Permaculture, a term coined from the words Permanent and Agriculture, and later expanded to include our overall culture, was popularized in the 1970’s by Bill Mollison and David Holmgren and widely made public with the publication of their book Permaculture One in 1978. It encompasses an approach to living that includes modeling patterns from and working with nature, preferring no-till, perennial agriculture, and striving for self-sufficiency. Permaculture is a growing philosophy of ecological design that emphasizes that the whole is greater than the sum of its parts, and encompasses not only the “cash crops” – food, medicine and beauty, but the needs of those crops, by encouraging the presence of beneficial insects, and the planting of other plants that support them. A Permaculture system is self-sustaining and renewable rather than consumptive, taking advantage of nature’s systems, and improving rather than degrading over time.
Permaculturists generally regard the following as its 12 design principles:
- Observe and interact: By taking time to engage with nature we can design solutions that suit our particular situation.
- Catch and store energy: By developing systems that collect resources at peak abundance, we can use them in times of need.
- Obtain a yield: Ensure that you are getting truly useful rewards as part of the work that you are doing.
- Apply self-regulation and accept feedback: We need to discourage inappropriate activity to ensure that systems can continue to function well.
- Use and value renewable resources and services: Make the best use of nature’s abundance to reduce our consumptive behavior and dependence on non-renewable resources.
- Produce no waste: By valuing and making use of all the resources that are available to us, nothing goes to waste.
- Design from patterns to details: By stepping back, we can observe patterns in nature and society. These can form the backbone of our designs, with the details filled in as we go.
- Integrate rather than segregate: By putting the right things in the right place, relationships develop between those things and they work together to support each other.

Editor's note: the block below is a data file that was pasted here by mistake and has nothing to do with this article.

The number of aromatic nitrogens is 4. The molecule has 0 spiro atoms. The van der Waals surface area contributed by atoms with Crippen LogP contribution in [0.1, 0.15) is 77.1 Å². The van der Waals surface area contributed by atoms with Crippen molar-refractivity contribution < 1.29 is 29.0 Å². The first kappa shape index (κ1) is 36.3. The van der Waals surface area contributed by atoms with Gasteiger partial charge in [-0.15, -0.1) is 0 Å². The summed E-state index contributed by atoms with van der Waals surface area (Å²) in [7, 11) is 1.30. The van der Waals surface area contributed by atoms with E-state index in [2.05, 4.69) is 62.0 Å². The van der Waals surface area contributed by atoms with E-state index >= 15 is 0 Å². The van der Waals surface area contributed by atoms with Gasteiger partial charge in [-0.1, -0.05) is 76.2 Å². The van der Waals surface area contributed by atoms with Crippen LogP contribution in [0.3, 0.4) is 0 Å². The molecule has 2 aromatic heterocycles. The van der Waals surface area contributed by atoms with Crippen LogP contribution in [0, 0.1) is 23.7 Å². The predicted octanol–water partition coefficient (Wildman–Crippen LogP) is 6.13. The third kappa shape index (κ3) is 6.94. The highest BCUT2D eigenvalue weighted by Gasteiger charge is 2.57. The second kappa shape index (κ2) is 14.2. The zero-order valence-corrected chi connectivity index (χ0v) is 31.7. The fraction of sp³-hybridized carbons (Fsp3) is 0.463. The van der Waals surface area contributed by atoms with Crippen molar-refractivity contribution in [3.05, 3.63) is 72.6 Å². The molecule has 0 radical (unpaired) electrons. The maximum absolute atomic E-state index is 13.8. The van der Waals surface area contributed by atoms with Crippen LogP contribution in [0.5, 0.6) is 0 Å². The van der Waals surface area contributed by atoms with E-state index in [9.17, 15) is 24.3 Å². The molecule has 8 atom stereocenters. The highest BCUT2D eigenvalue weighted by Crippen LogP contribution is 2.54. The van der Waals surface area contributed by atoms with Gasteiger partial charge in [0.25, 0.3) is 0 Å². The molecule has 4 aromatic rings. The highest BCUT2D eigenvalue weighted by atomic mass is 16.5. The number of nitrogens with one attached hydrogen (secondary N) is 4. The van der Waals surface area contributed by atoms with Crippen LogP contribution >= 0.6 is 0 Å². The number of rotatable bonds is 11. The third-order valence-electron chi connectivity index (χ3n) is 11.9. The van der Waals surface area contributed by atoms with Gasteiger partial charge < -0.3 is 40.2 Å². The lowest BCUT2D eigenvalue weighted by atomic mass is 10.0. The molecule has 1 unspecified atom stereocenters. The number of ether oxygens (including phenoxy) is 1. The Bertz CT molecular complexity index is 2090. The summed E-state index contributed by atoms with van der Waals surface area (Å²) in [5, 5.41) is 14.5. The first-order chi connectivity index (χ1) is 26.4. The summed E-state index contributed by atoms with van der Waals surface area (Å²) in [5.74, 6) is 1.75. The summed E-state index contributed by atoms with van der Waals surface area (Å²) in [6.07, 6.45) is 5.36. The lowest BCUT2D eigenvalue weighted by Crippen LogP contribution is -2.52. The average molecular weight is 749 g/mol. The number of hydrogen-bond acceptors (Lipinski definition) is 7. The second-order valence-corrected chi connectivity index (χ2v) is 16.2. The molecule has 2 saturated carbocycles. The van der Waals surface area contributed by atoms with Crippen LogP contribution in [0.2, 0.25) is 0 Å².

- Use small and slow solutions: Small and slow systems are easier to maintain than big ones, making better use of local resources and producing more sustainable outcomes.
- Use and value diversity: Diversity reduces vulnerability to a variety of threats and takes advantage of the unique nature of the environment in which it resides.
- Use edges and value the marginal: The interface between things is where the most interesting events take place. These are often the most valuable, diverse and productive elements in the system.
- Creatively use and respond to change: We can have a positive impact on inevitable change by carefully observing, and then intervening at the right time.
One of the more visible applications of Permaculture is the food forest. A food forest is a stable forest environment that has been created intentionally, including all of the various layers found in a natural forest: canopy and under-story trees, shrubs, herbs, groundcovers, roots and vines. Once established, a mature food forest produces large amounts of edible, medicinal and otherwise useful products for a minimum of effort and inputs. It utilizes “guilds” of plants that work together in synergistic ways to improve the overall health and production of the system.
Image credit: Graham Burnett